Techung in Tibetan

Tibetan Music Preservation (TMP) Project

Crowd-funding campaign in GoFundme: https://www.gofundme.com/tibetanmusicpreservation

Tibet is often called the Ocean of Songs. Since the time immemorial Tibetan have been singing and playing music as part of their lives. One can perhaps argue that nowhere else in the world the music plays so intrinsically linked to daily lives as in Tibet.

Genre of traditional Tibetan music called Nangma and Toeshey became widely popular in the sixteenth and seventeenth century in central Tibet with formation of Nangma kyiduk or groups. With support of the Tibetan government, Nangma groups further expanded and the music itself developed and in due course it came to be associated specifically with official functions.

In the aftermath of China’s occupation of Tibet in the 1950s, like all other aspects of Tibetan culture and way of life, Tibet’s musical tradition suffered greatly. The Communist China has either banned or appropriated Tibetan music to serve as propaganda tools. This political problem is further worsened with influence of Chinese crass pop music that is readily made available en mass across the occupied Tibet. As a result in today’s Tibet, the root to authentic Tibetan musical tradition is lost, and new generation of Tibetans grow up who are denied any knowledge of their musical heritage.

In exile, however, under the leader of His Holiness the Dalai Lama, the cultural institutions like the Tibetan Institute of Performing Arts (TIPA) have preserved and promoted Tibet’s musical traditions to a great extent. TIPA has multi-pronged approach to many aspects of Tibet’s performing tradition such as opera, dance, theatre, musical instruments as well as Nangma and Toeshey.

The Tibetan Music Preservation (TM) was initiated based on this crucial fact and it has great prospect to collect, record, distribute and perform traditional songs to new generation of Tibetans growing under heavy influence of Chinese pop songs in Tibet, and Hindi film songs and Western music in exile. These musics have nothing to do with their roots, culture and identity. From a historical point of view, the TMP has potential to play an important chain-link that will connect Tibet’s past tradition to its future generations.

Goals:

TMP plans to record, preserve and revive traditional and classical music. The recordings aspire to honor the past and inspire younger generations and in the process build a bridge to a wider audience who can appreciate Tibetan music and its culture. More specifically TMP aims:

  • to research and compile a catalogue of Nangama and Toeshey from older generation who may no longer be with us in a few years

  • to record these songs in collaboration with best Tibetan musicians living in exile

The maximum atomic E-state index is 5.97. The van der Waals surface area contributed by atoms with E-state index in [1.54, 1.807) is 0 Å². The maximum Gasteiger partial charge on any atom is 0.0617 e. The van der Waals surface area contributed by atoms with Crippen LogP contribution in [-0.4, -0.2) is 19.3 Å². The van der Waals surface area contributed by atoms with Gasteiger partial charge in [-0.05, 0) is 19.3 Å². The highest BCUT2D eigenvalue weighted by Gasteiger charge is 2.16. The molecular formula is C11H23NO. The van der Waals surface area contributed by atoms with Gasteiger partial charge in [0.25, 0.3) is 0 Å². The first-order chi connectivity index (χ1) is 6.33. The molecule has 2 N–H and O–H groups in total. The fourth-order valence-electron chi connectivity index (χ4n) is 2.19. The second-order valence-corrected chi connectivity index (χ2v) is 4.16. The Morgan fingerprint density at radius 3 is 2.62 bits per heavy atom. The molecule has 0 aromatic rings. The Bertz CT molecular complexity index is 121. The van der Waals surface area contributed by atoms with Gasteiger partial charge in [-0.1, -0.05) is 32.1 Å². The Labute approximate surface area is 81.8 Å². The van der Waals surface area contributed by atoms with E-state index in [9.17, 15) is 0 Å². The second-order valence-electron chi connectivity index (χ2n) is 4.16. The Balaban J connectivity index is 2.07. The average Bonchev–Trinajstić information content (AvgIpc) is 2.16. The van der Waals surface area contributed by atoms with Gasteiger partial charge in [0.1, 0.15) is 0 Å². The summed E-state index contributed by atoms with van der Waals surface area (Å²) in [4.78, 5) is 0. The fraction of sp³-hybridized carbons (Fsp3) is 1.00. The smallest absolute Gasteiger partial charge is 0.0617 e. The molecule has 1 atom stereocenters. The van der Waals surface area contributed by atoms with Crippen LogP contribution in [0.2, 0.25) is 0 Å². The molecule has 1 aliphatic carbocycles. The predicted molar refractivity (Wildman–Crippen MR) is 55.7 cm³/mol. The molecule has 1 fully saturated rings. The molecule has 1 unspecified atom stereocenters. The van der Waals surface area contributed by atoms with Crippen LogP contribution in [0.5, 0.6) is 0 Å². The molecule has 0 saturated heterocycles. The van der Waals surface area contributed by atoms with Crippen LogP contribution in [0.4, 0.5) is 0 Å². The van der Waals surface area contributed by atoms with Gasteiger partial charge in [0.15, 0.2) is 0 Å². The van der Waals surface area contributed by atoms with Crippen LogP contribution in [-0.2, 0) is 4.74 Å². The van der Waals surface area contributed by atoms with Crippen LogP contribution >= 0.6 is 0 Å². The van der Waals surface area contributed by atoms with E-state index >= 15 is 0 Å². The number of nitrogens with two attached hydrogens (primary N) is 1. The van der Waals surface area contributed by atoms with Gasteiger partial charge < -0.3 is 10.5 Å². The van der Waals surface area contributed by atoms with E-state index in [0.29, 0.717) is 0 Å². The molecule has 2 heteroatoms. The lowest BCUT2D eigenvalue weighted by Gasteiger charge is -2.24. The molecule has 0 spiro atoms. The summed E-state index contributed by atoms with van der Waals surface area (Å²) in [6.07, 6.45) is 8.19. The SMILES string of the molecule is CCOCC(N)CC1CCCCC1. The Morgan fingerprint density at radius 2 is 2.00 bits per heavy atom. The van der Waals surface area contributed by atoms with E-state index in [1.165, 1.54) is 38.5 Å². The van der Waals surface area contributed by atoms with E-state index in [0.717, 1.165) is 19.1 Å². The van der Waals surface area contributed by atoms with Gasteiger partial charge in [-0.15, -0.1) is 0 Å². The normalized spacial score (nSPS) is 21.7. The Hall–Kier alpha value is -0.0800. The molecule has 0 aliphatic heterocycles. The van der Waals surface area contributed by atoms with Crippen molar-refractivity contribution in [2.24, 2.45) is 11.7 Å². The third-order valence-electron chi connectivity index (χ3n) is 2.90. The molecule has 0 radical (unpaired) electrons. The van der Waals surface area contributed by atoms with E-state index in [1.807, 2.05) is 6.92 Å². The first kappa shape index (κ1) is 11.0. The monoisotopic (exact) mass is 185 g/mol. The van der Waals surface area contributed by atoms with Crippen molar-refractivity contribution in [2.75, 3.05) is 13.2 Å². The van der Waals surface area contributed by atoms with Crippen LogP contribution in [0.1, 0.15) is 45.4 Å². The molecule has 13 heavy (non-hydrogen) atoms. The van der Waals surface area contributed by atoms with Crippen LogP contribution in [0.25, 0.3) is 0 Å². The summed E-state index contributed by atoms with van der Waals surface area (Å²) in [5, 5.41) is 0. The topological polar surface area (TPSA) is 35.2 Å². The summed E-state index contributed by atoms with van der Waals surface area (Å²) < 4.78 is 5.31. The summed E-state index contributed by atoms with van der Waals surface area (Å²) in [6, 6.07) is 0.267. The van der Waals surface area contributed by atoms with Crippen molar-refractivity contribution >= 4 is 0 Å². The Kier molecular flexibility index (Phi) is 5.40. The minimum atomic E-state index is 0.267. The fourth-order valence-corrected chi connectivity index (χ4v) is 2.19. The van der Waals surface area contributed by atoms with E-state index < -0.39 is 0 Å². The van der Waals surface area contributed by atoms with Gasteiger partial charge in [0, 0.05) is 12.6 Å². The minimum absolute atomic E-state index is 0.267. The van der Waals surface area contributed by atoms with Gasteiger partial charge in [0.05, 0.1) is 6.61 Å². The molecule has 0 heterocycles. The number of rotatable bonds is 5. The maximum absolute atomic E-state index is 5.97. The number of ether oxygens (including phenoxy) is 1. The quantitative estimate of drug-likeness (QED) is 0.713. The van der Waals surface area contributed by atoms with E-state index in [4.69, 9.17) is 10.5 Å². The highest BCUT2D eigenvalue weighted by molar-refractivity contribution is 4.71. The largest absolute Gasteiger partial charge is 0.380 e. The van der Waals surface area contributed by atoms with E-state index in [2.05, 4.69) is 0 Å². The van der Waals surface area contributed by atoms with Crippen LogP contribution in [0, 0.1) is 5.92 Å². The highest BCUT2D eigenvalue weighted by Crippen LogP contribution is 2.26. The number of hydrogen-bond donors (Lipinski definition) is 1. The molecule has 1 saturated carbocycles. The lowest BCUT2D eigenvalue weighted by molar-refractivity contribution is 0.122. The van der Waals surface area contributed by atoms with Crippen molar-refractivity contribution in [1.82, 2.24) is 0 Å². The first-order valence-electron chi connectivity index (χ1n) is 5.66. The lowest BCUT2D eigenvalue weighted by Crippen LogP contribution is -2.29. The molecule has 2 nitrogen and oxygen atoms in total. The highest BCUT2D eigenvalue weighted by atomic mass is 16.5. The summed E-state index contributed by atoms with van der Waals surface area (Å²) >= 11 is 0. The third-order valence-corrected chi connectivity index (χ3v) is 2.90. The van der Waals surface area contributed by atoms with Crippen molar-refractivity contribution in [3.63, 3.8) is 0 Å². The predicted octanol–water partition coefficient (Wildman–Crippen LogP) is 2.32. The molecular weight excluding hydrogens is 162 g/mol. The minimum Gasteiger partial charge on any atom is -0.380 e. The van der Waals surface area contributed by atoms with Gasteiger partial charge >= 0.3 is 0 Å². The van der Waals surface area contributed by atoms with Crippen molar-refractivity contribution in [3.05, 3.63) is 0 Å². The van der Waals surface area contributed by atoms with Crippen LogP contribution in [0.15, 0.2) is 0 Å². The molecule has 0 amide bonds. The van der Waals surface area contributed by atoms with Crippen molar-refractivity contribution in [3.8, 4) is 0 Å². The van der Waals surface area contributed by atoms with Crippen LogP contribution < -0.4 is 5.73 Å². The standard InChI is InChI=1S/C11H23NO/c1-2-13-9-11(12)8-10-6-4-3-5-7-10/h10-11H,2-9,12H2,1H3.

• to promote and to build a bridge between these music and the younger generation of Tibetans growing outside their culture, particularly in the West

  • to make these music available to the Tibetans and audience around the world to display an aspect of Tibetan culture that is very little know the international community and to enrich global music heritage

Project Strategy:

As a lifelong musician who focuses on and performs various genre of Tibetan music, I have acquired a fair amount of knowledge on both Nangama and Toeshey. However, in order to make this project a great success, I will follow these strategies to achieve the goals mentioned above.

A. Research & Song Selection
B. Recording & Mixing
C. Archiving of Songs and Lyrics
D. Launch, Distribution & Promotion
E. Educational Tour, Performance & Interaction

Project Outcome:

The final outcome of this project is as follows:

  1. A catalogue containing approximately 70 Nangmas and Toeshey songs.

  2. A comprehensive website and multiple copies of the Master Recording in CDs with lyrics (both in Tibetan and English translations) will be available to scholars, researchers and the general public at free of cost. At the same time copies of the Master Records in CD format will be donated to archives of the Office of the Dalai Lama, Library of Tibetan Works & Archives and the Department of Information & International Relations of the exiled Tibetan Government.

  3. Launch events and live performances at the Radio Free Asia in Washington DC along with guest musicians. The event will have a live streaming.

Conclusion

Tibetan civilization is at a crossroad. In Tibet under China all aspects of Tibetan culture and way of life is fast disappearing under systematic destruction, whereas in exile the outside influences filter through Tibetan language, culture and music daily. Under such dire circumstances, cultural projects such as TMP are likely to play crucial roles both in keeping the culture alive and also pass it to the future generation of Tibetans. The Tibetan Music Preservation project is a principled action against onslaught of wholesale destruction of Tibetan culture in Tibet and ever increasing influence of Western culture and consumerism in the exiled Tibet that alters Tibetan outlook and worldview. TMP is a one small step to challenge these overwhelming centers of power and influence and to give a sense of culture and identity in the younger generation of Tibetans, which will make them proud to be Tibetans in the 21st century. Furthermore, this will contribute to the enrichment of global culture by preserving, promoting and displaying genres of Tibetan music that will otherwise disappear into the dustbin of history.


The complete proposal, timeline and budget is available at techung@techung.com

Find out more about the project at TibetanMusicPreservation.wordpress.com.

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